A hydroponic method for producing RKN juveniles has previously been developed (Lambert et al., 1992). Here we combine this method with the application of timed host stress to develop a simple, optimized and highly reproducible method for the production of male M. incognita free of contamination from other developmental stages and other organisms.
Meloidogyne incognita were maintained on tomato plants (Lycopersicon esculentum ‘Rutgers large red’) grown in sterilized sand in a growth chamber. Tap water used to water plants or make nutrient solutions was passed through a water purifier (The Water Exchange, West Bloomfield, MI) with a 1-μm particle filter and KDF (chlorine reduction via redox) and GAF (organic reduction via activated charcoal) cartridges. Eggs were harvested, surface sterilized and stored for 4 d at 16°C to establish synchrony prior to hatching, as previously described (Hussey and Barker, 1973).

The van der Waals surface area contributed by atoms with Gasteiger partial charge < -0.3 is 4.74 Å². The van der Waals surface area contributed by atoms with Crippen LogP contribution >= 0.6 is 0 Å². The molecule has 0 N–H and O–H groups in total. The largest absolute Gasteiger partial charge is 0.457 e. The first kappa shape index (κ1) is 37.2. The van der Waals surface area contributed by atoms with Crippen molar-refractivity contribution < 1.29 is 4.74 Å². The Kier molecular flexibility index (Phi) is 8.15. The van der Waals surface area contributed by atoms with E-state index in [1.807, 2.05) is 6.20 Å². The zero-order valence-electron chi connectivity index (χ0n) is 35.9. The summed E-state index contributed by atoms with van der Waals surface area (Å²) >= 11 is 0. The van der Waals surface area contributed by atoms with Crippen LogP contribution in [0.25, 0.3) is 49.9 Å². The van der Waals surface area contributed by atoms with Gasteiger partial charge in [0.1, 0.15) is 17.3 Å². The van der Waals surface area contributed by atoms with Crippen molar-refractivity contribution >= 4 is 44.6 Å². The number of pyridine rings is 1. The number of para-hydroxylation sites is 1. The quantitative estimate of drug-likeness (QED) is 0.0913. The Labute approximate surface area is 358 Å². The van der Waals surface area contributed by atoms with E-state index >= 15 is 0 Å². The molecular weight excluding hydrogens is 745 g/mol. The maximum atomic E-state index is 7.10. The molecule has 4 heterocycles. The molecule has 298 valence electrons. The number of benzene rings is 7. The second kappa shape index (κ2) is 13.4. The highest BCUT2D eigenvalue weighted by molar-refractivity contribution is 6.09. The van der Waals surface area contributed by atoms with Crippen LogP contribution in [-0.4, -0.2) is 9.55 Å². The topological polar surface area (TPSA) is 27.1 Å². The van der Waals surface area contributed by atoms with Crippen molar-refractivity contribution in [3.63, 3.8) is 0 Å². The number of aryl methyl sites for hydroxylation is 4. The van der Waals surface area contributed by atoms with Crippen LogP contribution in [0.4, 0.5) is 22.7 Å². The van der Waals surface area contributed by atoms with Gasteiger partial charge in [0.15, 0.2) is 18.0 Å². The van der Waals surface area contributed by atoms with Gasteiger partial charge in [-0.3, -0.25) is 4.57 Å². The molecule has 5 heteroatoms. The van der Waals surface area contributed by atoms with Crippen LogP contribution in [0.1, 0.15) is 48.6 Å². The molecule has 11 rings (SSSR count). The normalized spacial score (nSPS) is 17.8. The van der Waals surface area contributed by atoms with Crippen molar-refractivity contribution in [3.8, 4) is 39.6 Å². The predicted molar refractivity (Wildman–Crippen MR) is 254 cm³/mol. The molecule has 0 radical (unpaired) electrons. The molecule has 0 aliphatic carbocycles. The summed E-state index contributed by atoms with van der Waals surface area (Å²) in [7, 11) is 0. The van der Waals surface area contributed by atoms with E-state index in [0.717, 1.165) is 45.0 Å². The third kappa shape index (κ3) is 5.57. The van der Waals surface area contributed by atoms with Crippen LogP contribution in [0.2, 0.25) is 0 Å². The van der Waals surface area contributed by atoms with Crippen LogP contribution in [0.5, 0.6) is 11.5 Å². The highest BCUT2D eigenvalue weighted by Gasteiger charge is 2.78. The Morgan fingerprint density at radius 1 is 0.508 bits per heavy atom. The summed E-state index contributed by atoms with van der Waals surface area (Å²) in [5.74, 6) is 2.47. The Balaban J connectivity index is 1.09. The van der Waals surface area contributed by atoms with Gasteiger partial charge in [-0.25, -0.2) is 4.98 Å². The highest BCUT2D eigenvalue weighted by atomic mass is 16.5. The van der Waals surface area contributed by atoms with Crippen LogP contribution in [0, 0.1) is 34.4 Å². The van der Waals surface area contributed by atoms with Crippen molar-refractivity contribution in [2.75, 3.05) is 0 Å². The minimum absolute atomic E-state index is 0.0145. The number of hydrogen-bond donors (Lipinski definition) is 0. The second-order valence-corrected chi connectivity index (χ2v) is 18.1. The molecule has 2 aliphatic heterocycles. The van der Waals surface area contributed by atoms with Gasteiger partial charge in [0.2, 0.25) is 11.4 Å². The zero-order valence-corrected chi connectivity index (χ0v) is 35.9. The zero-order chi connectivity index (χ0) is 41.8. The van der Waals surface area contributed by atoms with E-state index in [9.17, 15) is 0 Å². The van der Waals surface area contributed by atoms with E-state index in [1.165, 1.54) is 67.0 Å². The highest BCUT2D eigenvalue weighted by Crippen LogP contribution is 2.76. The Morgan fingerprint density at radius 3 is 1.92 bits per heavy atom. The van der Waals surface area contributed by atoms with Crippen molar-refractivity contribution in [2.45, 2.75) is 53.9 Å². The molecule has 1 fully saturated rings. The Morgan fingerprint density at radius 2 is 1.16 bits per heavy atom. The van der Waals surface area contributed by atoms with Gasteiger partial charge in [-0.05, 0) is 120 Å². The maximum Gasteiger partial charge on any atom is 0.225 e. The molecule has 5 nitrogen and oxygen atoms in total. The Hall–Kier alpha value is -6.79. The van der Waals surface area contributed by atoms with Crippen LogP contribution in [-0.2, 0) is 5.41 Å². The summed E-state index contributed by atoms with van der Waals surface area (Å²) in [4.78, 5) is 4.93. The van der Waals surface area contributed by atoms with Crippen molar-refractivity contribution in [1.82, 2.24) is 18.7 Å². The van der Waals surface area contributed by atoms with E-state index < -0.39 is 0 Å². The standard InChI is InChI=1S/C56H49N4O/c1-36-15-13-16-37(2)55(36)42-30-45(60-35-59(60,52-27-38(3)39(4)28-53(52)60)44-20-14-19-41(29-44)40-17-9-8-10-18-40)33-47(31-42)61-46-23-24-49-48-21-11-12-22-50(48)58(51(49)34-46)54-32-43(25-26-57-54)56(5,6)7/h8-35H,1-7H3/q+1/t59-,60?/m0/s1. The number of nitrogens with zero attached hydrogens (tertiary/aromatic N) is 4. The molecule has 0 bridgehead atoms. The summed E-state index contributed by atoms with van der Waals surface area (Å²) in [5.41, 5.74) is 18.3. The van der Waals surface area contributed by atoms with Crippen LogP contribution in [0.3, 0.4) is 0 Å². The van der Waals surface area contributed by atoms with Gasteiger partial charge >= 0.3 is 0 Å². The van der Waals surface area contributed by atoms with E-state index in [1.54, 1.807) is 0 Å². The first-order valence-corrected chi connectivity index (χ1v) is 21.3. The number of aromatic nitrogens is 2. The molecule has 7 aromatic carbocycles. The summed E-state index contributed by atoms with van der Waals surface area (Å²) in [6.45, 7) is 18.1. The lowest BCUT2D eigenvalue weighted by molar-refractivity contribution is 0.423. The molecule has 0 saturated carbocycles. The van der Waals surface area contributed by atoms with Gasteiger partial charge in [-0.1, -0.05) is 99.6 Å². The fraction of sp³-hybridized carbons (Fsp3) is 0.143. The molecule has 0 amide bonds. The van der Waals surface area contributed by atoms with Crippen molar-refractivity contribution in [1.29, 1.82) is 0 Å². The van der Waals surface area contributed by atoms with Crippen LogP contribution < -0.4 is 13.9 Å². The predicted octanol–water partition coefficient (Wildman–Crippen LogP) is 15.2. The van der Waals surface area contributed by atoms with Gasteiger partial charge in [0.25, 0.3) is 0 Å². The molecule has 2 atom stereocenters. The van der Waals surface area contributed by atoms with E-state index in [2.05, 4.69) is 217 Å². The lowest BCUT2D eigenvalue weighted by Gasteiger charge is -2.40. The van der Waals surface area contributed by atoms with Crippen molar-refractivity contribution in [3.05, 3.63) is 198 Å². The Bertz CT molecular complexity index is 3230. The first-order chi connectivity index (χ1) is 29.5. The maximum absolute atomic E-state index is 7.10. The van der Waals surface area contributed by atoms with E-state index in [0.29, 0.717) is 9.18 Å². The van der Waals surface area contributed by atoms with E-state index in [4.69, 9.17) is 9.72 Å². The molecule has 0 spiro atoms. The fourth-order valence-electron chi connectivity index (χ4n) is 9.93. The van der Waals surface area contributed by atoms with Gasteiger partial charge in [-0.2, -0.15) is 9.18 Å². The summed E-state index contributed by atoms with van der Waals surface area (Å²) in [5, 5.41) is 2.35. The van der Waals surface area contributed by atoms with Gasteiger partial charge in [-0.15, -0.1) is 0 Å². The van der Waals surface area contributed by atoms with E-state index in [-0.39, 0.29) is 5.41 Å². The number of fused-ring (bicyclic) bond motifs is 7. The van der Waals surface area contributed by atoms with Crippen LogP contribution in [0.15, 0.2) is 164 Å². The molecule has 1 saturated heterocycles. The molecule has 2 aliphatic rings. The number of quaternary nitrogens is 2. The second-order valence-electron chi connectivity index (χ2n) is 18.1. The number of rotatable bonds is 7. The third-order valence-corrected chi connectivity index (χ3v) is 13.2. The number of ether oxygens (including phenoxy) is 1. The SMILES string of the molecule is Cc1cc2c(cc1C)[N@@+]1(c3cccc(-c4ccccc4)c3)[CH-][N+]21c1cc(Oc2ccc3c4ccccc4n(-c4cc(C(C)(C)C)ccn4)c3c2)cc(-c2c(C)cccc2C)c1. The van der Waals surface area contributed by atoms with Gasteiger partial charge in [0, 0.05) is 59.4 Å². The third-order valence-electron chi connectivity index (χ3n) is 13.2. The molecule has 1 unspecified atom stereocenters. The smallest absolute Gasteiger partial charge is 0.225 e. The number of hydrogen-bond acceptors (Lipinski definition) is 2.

As far as possible, infection of plants for male M. incognita production was undertaken under gnotobiotic conditions (Koenning and Barker, 1985). Each treatment was replicated a minimum of five times. Rutgers seeds were sterilized by washing for 10 min in 6% sodium hypochlorite, then for 2 min in 75% ethanol, and rinsed five times in sterile water. Four seeds were planted per 5-cm3 cell in a 24-cell tray using a sterile 4:1 sand to soil mix. Seedlings were bottom watered daily to maintain field capacity and fertilized weekly with NPK 20:20:20. After 4 wk, each seedling was inoculated with 1,000 J2 at a 2-cm depth in five locations around the root base to achieve uniform inoculation of 5,000 J2/plant. Lower leaves of inoculated plants were pruned either immediately after inoculation, or 1, 2 or 5 d later with a sterile scalpel, in each case leaving only one apical leaf and the shoot apex.